The Hutchinson News from Hutchinson, Kansas on September 20, 1918 · Page 8
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September 20, 1918

The Hutchinson News from Hutchinson, Kansas · Page 8

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Hutchinson, Kansas
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Friday, September 20, 1918
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Page 8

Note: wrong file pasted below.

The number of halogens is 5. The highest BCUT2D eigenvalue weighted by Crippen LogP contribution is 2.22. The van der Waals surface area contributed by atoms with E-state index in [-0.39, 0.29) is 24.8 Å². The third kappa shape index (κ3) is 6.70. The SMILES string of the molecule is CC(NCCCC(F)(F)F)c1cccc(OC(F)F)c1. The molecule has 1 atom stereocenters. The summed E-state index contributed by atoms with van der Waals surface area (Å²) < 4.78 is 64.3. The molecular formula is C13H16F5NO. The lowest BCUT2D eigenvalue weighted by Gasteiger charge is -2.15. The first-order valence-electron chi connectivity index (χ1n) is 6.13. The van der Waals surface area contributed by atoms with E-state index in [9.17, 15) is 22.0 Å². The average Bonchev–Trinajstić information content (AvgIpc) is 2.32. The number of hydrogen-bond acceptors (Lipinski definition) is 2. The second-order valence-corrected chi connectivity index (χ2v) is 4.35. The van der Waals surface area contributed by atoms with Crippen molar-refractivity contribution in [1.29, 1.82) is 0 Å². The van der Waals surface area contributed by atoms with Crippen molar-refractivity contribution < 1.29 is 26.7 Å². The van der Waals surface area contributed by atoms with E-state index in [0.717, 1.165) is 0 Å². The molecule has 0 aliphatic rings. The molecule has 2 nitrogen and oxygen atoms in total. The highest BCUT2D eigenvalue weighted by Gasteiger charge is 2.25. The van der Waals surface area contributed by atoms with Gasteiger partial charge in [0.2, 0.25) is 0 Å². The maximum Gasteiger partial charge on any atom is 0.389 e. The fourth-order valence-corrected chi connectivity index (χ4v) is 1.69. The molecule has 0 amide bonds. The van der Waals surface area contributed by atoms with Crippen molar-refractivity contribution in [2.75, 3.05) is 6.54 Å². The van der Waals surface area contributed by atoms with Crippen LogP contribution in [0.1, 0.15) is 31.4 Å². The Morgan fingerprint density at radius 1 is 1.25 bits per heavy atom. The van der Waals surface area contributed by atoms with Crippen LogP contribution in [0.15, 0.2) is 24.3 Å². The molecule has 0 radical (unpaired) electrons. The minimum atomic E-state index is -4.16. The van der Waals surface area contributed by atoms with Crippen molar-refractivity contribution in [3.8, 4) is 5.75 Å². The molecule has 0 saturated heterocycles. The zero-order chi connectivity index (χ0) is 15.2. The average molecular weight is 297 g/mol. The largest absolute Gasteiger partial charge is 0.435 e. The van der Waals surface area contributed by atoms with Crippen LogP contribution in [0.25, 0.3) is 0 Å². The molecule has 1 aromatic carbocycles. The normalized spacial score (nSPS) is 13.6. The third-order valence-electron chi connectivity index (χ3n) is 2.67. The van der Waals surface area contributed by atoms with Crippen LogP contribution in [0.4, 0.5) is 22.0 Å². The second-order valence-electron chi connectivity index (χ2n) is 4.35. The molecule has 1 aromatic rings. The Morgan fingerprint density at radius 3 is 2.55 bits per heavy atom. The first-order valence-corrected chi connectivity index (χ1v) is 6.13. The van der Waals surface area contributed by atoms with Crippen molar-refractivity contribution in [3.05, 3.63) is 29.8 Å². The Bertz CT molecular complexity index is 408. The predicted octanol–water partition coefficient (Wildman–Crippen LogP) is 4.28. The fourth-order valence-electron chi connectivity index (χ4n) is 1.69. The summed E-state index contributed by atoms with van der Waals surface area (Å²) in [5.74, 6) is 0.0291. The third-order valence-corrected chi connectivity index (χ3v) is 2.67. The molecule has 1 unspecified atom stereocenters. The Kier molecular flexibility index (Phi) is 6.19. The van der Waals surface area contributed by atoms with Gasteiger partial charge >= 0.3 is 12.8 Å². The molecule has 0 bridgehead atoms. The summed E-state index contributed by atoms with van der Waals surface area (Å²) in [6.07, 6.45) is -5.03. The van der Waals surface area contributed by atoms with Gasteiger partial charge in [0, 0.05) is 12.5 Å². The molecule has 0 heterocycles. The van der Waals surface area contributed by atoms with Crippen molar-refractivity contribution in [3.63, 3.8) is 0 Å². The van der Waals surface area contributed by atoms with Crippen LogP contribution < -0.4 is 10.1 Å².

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PAAti SMC. fS«S fltJfOfilKSOM KIWI, •FRIDAY, atspyBMSE^ao, m?i 1 Women's Fall and Winter Suits are here at $25.00 and $35.00 S UITS that are carefully chosen—every detail of workmanship thoroughly inspected—linings firm and in good condition—scams secure and neatly finished—styles the tailored staple sort good another season and materials of the most dur- abJc. Careful and early buying is responsible for the quality suits we can offer at these prices. Since the advance in raw material and the scarcity of labor it will be impossible to equal or to duplicate the low figures on these good suits. i Materials are of serge, poriet twill, poplin, burrella cloth and serge. Colors—navy, taupe, plum, brown, pekin or black. .Sizes Hi to -1J. Priced $25.00 and $35.00. Serviceable Afternoon Business and Street Dresses $25.00 $29.75 This week we are having a special sale on one-piece frocks. Frocks suitable to wear on any occasion, enabling their wearer to look well at all times— And giving a winter full 'if economical service and sotls- -factlon. These frocks are of Serge, Satin, Crepe <1« chine, wool jersey, plaids, crepe meteor, Georgette crepe und Georgette and satin. Sizes :10 to 4\. Colors navy, biege, grey, brown or black. Price f25 and $29.76. Dresses and Suits—Second Floor. Warm Sweaters Hundred* and hundreds of warm new Sweaters are Just In—to welcome the cooler weather. Sweat- era of wool with broad rulling collars.-long sleeves and deep pockets and either with wide bolta or very smart and j>laln. Weaves are. In medium weight of fine zephyr yarn or lu rope stitch- very heavy. A few lire ill silk. Colors come In rose, red, grey, green, blue or gold. Sizes 14. lb and UU to U. Prices $5.95, $7.50, $10.00 and up to $25.00 Sweaters—Second Floor. CORSETS For the Fall Dress or Suit Wp have In an unusually good line of G. 0. Justrlte, R. W. La Vida and Modart Corsets—for the fall season. These corsets are made of the beat materials—and ulong lines? graceful and comfortable. We curry a complete line of sizes at prices decidedly reasonable. Come in for a trial flit ins- We guarantee complote satisfaction.-~ ' Corset Dept-—Second Floor. Fair Visitors Welcome to our Rest Rooms — V I c t r o I a Rooms and Tea Room, Fair Week Specials all over the (tore. You will be sure to find some of Interest to you, oeoooDcooo 00Db00Bdt)O00Bt>t>0t3C»bt>eoo t>£it)o D SDQQDQQDaooQDQQDQtlDtlDCltiaooaQDOOQ Rorabaugh-Wiley Footwear —Thorough in workmanship —Substantial in material —Perfect in fit -LOW IN PRICE! Q UALIFICATIONS that prove the Shoe —assure its durability and promise its unlimited satisfaction. - v The model pictured comes in soft French kid with Louis XV heels—perforated tips—9-inch lace top. In Beaver grey It Is <t 7 C /")/") priced at tplD.UU .In black kid it Is priced as low as $12.00. Other smart Boots in different styles are priced $7.50, $8.50, $9.00 and up to $17.50 Shoe Department—first Floor. RACES TOMORROW Six Professional Drivers Will En­ tertain Whul is Lxpectcd to be Record Crowd. ' The attendance record at the Kansas Stnte Fair gives promise of climbing to a new figure tomorrow when the world's championship professional automobile racea will bring the 1P1S fair to a' climax. Seven events will bo slaged and the, concluding number will i)e tho most interesting race ever (ttaged on the local race course as It will be classer in the list of contests lhat decide the hair mile dirt track championship of tbe world. The opening event on tho program will be a match race between Wild Dill Endlcott, the dean of all dirt track drivers und Leon Duray the Ureal French daredevil. While this event will nol be lis long ns Hie Hreed- llaugduhl match race It should be as keenly fought as these two pilots are in tlie first rnnk of circular track stars. The "Sunflower Sweepstakes" which will close the Saturday pro-, gram of races and bring the fulr to a fitting climax will be the championship contests. The limit number of starters allowed in any title race on a half mile track Is six, and eight different drivers sent lu their signed entry blanks for this speed battle but the last two pilots to enter will he eliminated unless one or two of tho first six drivers drop out of the race before the sUtrL ' J. Alex. Sloan of Chicago will have charge Of the cars and drivers on the track and as he Is regarded as the greatest circular track official in the United States considerable Interest wil be taken in his work. iSloon is the racing official who found and developed such noted successes on the circular tracks as Fred Horey, .iuies Elllngboo, Art Klein, Sig Hatfgdah! and many others, lie believes that Haugdahl Is the greatest dirt track driver in the world and that he can beat any other man on the face of tho earth, with an even break in luck and a car equal in mechanical efficiency. The program of events and the cars and drivers entered follow: UNITED DOCTORS ARE CRITICIZED OFTEN BY PEOPLE WHO KNOW NOTHING ABOUT THE WORK METHODS OF THESE SPECIALISTS OR But The Sick And Suffering Wh» Have ReaUy Tried Them And Know, Are Loud In Their Praises. W. L. Hlnsbaw, Plevna, Kans., used an International -Combined Harvester Thresher this year—result: Saving of one-half In threshing expense. See it today at tho Harvester Company's exhibit at the Fair. 14-6t CLOSES CP A BAKERY Hanson Oread Cannot Do Any Business Until After Close of the War. FRED WEESNER Successor to Briggs Bros. DRUGGIST - No. 3 South Main Phone 168 I 1 Better Be Safe than Sorry! Use Hutchinson Creamery Co. Pasterized Claarified MILK 502 4th East Phone 446 BOMBED A HOSPITAL. The Huns KIHed Eight American Patients in One In France. (By The Associated Press.) With the American army on the ]<orrulne front Thursday Sept. 19— Klgbt Americans were killed when a clearing hospital was bit by a German shell on Wednesday night. The CASTOR IA For Infant »ad Children In Use For Ov«r 30 Y«ara Alwys b»ai« th» Mgeenuc el Golden Rule Grocery Big Chief School Tablets, doz.50c 45 sheet tablets, last year's size. Lead Pencils, 6 for 25c; doz. . .45c Bucon, per lb 40c 2 cans Soup for 25c Blue Plums, crate $2.00 Preserving Pears, bit $2.75 Large Sour Pickles, doz 30c Bulk Kraut, lb.. 10c 2 cans Salmon (flat caus). ,. , .35c "Why Pay More?" Phone 296 321 N. Main Harrison D^Kclsey, Prop. enemy threw a large number of high explosive projectiles into the region of tho hospital on two successive nights and finally hit a large tent Wiiere gassed patients wero confined, A largo Red Cross against a field of white had been laid on tho ground before the hospital so that it could be observed by German aviators. The Twentieth Century way of harvesting, cut and thresh, at the sumo time, Learn how today. Soo the Combined Harvester Thresher at The .International Harvester Companqy's exhibit at the Fair. 11-lit You wouldn't take twice what you give for a Lallcy Light and Power Plant. Ask Tom Majors, RenoBulck Co. 16-61. Tall crownB are a feature of new millinery. New wide braids make fashionable sashes, Lower hauling cost by using a Republic Truck. Jleoo-Buick Co. 16-flt, The first business house to be closed in Hutchinson until after the duration of the war by the Food Administration Hoard will shut their doors Saturday and not do any more business until war is a thing of the past. A. E. Hanson of the Hanson Urcad Company when confronted by evi^ denep showing wilful violation of the substitute law alter having been before the State Administrator once before' In May on tho same charges, vol. unturiiy surrenders his license rather than face trial. • L. A. Clarkson of Wichita, a member of Mr. Inuis's force and Will,S. Thompson called on Mr. Hanson recently and submitted the following facts. His July reports show that 4,500 pounds of barley flour of the Kelly Mills—to be used as a substitute in his bread, the mills records show lie only purchased 1.7S0 pounds of barley flour. He also reported purchasing 2,000 pounds of corn flour at two different llme« from tho Lyons Milling Co., and the milling company has no record of such sales, He reported that he had purchased 2,000 pounds of com substitutes from the Chapman-Smith company of Chicago. The latter company has no record of a sale to tho Hanson Uakery. Mather than face the publicity of tv trail Hanson waived a hearing and agreed to surrender his license. He paid a fine of $200 for the offense Jaat .May $100 going to tho Sedgwick Bed Cross chapter and $100 to the Reno county chapter. It was Impossible to locato Mr. Hanson today, Tho News Itoporter called his bakery many times but was unable to get him. Ho has no telephone ut his home. See that man Heaps about Republic Trucks. Reno-Bulck Co. 10-6L A GOOD AIR FIGHT. AmeVlcan Aviator Took Chances With Small 1 Supply of Gasoline. (Hy The Associated Prefls.) With the American army on the Lorraine front Thursday Sept. 1!).— Com* on, Fellers, P0STT0A5TIE5 n^p^p ^H (HAM Or C08N) Th«yV» r vffSSt.' Every successful man has his enemies. Every institution that Is a success has . reached It in spite of criticism, derogatory remarks, and the general "pull back" of n certain' class of people who hate to see any- tntng succeed, A famous man once said: "I nm usually able to Judge a man by the enemies he has made." A man or an Institution; that makes no enemies, Unit has no detractors, usually does not cut much figure In this buSy world. When we hear some one criticised we nt least know that (lie party in question ie alive and making some impression. The United Doctors have not escaped the general tendency of some people to condemn any progressive and successful person or institution. When (hey established their institute in HutchttiBon a number of years ago thj;y expected this critlcsiu and were preparetl to meet and answer it by strict, attention to the- work of their profsslon and the deliverance to every patient under their care the very best service known lu the science of healing. The fact that many of their methodB were new to tills part of the country mode the way to success still harder for them. Hut the fact that in the face of this they have steadily built up their •work until now they have the largest and most completely equipped Institute for the troatmnt. of chronic and rectal diseases in the West and are crowded with patients every day, is sufficient proof that they have auadc good and have won the confidence of a vast majority of the peo-- plo. When you hear someone criticise the United Doctors you will usually find that tho party talking has never been under the treatment of the spec- lallsts, really knows nothing of their methods, and In fact has never even visited their institute. On Lh other hand those who have taken a course of treatment with the United Doctors for some ailment are loud in their praise for the skill and attention given them by these specialist*. The average patient treated by the United Doctors is usually glad to speak of them In something like the language used by Mr. Royer in his letter following: Liberty, Kansas, Aug. 1st, 1918. "1 had been a sufferer from kidney and bladder trouble for the past twenty years . My disease slowly but surely grew worse. The trouble finally became so bad that life was a drudgery to myself and everybody that 1 came in contact with. The pain and irritation I sutfred was continuous. I took many remedies and tried .many physicians without relief. 1 commonoed the United Doctor's treatment in April after other doctors wanted to operate on me. I feared an operation and knew that' the United Doctor's methods were at least non-surgical. 1 began to improve from the very First United treatment that was give me, and am now feeling as well and good as 1 ever did In my life. 1 am lhankful that there is such a thing in this part of tho world as the United Doctor's system of treatmeut. To nie it has practically meant the diti'erenco, between life and death, for my life was next thing to a living death before I found these specialists. You are at liberty to publish this letter for the benefit of other sufferers ,in fact 1 will be glad to have you do so." A, Royer. It. F. 1). No. 2. The United Doctors devote their entire time to tha.ofi'ice treatment of chronic diseases of the stomach, kldny, liver, blood, nerves, heart, skin, rectal troubles, diseases of women and diseases of men. They make no charge for consultation, examination and advice, and will not accept'any case for treatment unless a cure or great relief can be honestly promised and assured by the United methods. Their institute occupies the entire second floor at 5'A West First street, Hutchinson, Kansas. (Advertisement. On tho flight during which Lieutenant F. Luke, of Phoenix, Ariz., brought down 3 enemy balloons and an airplane his gasoline became exhausted and ho was forced to depend on the small emergency tank with which all American airplanes are oquipped. • Lieutenant Luke turned on this supply sufficient only for ten minutes and though on the German side of tho lines he went after his two opponents in Fokker machines. The first was an easy victim, falling in the French lines. The second fell on tho German side and Lieutenant Luke wus unablo to follow because of his shortage of gas and so landed near tho first German. He had c^ily a few gallons of gasoline when lie entered the fight, the last few minutes of which he had devoted simultaneously to fightiug, guiding his machine and operating his hand gasoline pump. Lieutenant Edward V. Ulckcnbach- er of Columbus, Ohio, has downed two more airplanes during the past week, one being officially confirmed Lieutenant Rlckenbacher is now officially credited with six victims. Tho •roup to which he and Lieutenant Luke belong has twenty eight enemy" airplanes and balloons to its credit since the offensive began Confirmation of these victories has been certain In nearly all cases. Why work in the dark when there is a l„alley Light and Power plant to be had? Ask Tom Majors, RenoBulck Co. - 16-6t. If one material good, two are better, Lower hauling cost by using it Re* public Truck. Ueao-Bulck Co.. 1« fit. Puttpn-frlrunjej turbans are- ch.io.